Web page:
# Abstract Algebra: Abelian group order

1. May 12, 2014

### Airman

1. The problem statement, all variables and given/known data

Let G be an abelian group and let x, y be elements in G. Suppose that x and y are of finite order. Show that xy is of finite order and that, in fact, o(xy) divides o(x)o(y). Assume in addition that (o(x),(o(y)) = 1. Prove that o(xy) = o(x)o(y).

3. The attempt at a solution

I was able to prove the first part, that xy is of finite order and that o(xy) divides o(x)o(y). I'm having trouble with the second part, proving that o(xy) = o(x)o(y) if the greatest common factor of o(x) and o(y) is 1.

2. May 12, 2014

### jbunniii

If $(xy)^k = 1$, then $x^k$ and $y^k$ are inverses of each other. Can this happen if $x^k$ and $y^k$ are not the identity element, and $((o(x),o(y)) = 1$?

Last edited: May 12, 2014
3. May 12, 2014

### Airman

So since (xy)^(o(xy)) = e, x^(o(xy)) and y^(o(xy)) are inverses of each other. We also know x^(o(xy)) = e because it's the same as x^(o(x))^(o(y), and the same goes for y^(o(xy)) = e. I feel like I'm really close but I'm still not grasping why it has to be the same.

4. May 12, 2014

### jbunniii

The question is to find out whether $(xy)^k = e$ is possible where $k$ is a proper divisor of $o(x)o(y)$. We want to show that this is impossible if $(o(x),o(y)) = 1$.

So suppose $(xy)^k = e$. Since the group is abelian, this means $x^k y^k = e$, and so $x^k$ and $y^k$ are inverses of each other. I claim that this implies that $x^k = y^k = e$. Therefore, assuming this claim is true, $k$ must be a multiple of both $o(x)$ and $o(y)$ and therefore a multiple of $o(x)o(y)$ since $(o(x),o(y)) = 1$.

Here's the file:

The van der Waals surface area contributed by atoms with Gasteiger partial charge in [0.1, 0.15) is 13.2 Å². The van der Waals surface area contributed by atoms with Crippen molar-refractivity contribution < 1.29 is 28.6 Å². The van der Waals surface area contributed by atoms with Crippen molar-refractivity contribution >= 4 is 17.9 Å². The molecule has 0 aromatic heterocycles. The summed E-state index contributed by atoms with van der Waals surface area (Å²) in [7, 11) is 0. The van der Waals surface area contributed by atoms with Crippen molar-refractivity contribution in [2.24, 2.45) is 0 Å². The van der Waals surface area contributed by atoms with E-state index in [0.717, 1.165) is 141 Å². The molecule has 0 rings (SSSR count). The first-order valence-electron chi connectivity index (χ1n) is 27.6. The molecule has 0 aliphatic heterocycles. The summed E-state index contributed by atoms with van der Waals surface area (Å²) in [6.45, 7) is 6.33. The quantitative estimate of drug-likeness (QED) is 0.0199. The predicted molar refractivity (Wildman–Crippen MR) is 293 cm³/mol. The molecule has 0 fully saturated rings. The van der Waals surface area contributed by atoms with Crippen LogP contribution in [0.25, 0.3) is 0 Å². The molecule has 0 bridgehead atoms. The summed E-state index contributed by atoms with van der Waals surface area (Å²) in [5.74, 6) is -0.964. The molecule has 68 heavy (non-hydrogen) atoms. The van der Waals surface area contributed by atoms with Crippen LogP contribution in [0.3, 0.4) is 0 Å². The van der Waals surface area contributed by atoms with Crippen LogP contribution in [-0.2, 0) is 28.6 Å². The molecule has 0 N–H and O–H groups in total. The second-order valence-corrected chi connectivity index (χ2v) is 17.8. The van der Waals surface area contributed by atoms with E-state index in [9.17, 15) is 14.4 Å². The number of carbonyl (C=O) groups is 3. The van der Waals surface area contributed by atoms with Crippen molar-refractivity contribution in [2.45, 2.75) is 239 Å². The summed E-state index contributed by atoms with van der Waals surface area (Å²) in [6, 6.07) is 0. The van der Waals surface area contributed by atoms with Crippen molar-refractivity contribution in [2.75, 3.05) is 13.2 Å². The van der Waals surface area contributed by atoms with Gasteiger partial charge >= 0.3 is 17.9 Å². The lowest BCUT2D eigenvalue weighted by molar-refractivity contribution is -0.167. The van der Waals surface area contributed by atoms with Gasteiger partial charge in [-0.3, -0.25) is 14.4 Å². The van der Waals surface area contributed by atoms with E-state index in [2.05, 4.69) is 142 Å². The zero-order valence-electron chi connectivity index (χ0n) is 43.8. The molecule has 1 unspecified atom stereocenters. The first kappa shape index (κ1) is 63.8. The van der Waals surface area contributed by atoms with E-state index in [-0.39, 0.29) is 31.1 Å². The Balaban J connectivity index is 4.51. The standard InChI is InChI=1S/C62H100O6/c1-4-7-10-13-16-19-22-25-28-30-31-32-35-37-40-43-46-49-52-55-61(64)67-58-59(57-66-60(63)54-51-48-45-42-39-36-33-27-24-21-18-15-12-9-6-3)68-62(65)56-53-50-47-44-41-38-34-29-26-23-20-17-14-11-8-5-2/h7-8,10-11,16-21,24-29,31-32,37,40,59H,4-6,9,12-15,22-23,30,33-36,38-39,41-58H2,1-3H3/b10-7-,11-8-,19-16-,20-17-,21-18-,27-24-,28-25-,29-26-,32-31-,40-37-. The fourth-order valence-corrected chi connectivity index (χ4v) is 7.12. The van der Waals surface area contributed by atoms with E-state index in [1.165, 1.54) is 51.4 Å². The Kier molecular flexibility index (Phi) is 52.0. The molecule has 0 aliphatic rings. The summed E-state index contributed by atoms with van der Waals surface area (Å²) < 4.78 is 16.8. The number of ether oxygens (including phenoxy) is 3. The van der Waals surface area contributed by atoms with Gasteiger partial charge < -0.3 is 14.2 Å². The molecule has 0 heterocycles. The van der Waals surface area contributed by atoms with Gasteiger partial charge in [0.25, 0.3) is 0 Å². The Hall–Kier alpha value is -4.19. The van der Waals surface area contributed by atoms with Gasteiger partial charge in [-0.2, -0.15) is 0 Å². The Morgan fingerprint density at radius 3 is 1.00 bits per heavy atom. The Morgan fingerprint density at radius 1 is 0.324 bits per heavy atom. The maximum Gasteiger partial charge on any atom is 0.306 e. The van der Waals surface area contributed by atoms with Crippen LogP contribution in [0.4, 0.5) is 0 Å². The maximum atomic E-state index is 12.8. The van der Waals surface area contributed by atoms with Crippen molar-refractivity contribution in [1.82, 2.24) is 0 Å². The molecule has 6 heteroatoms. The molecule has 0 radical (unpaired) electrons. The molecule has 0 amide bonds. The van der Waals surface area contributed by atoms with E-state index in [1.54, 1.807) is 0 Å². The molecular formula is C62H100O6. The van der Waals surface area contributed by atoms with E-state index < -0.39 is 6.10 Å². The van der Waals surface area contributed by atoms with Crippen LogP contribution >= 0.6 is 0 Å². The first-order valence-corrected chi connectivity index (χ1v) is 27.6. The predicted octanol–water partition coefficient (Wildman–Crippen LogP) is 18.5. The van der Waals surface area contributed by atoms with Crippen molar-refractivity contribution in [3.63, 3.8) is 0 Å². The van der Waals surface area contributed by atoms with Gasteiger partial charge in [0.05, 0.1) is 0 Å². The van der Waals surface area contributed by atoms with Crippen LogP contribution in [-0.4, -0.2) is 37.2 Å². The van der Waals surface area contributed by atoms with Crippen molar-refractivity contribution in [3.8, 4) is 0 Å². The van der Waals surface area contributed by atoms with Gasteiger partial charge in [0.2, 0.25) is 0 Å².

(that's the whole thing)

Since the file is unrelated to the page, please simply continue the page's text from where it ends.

So the key is to prove the claim. This brings us back to the question I asked in my first post. Can $x^k$ and $y^k$ be inverses of each other if they are not the identity?

Hint: what can you say about the intersection of $\langle x\rangle$ and $\langle y \rangle$, the subgroups generated by $x$ and $y$ respectively?

Last edited: May 12, 2014
5. May 18, 2014

### Airman

Ok, I've spent a lot of time struggling with this one. I don't know why it's so hard for me! I understand completely how if $x^k = y^k = e$, then the desired result that $o(xy) = o(x)o(y)$ is true. So, to prove your claim. I think this works, please let me know if it does not:

$x^k$ and $y^k$ are inverses of each other. An element must have the same order as its inverse, so $o(x^k) = o(y^k)$. But $o(x^k) = o(x)/(k,o(x))$, and $o(y^k) = o(y)/(k,o(y))$, so $o(x)/(k,o(x)) = o(y)/(k,o(y)) = p$. If $p > 1$, both $o(x)$ and $o(y)$ are divisible by $p$. But since $(o(x),o(y)) = 1$, $p = 1$, so both sides of the equation must equal $1$, which means $x^k = y^k = e$.

Does this proof make sense? And even if it does, is there a more elegant way to prove this? Thank you so much for your help!

6. May 18, 2014

### jbunniii

I think your proof is OK, but the argument I had in mind may be simpler because it doesn't require the formula involving the gcd: $x^k y^k = e$, so $x^k$ and $y^k$ are inverses of each other. Now $\langle x\rangle$ must contain both $x^k$ and its inverse $y^k$, and similarly, $\langle y \rangle$ must contain both $x^k$ and $y^k$. This means that $x^k$ and $y^k$ are both elements of $\langle x \rangle \cap \langle y \rangle$. Since $\langle x \rangle \cap \langle y \rangle$ is a subgroup of both $\langle x \rangle$ and $\langle y \rangle$, its order must divide $o(x)$ and $o(y)$. But $o(x)$ and $o(y)$ are relatively prime, so this forces $|\langle x \rangle \cap \langle y \rangle| = 1$ and therefore $\langle x \rangle \cap \langle y \rangle = \{e\}$. We conclude that $x^k = y^k = e$.

Last edited: May 18, 2014
7. May 19, 2014

### micromass

Follow-up question: Is the same true in non-abelian groups

Generalization of the question: Prove that if in a group $G$ the elements $x$ and $y$ commute, then
$$o(xy)~\text{divides}~\textrm{lcm}(o(x),o(y)) = \frac{o(xy)}{\textrm{gcd}(o(x),o(y))}$$
and
$$\frac{o(xy)}{\textrm{gcd}(o(x),o(y))^2}~\text{divides}~o(xy)$$

Find a counterexample where $o(xy) \neq \textrm{lcm}(o(x),o(y))$ even if they $x$ and $y$ commute.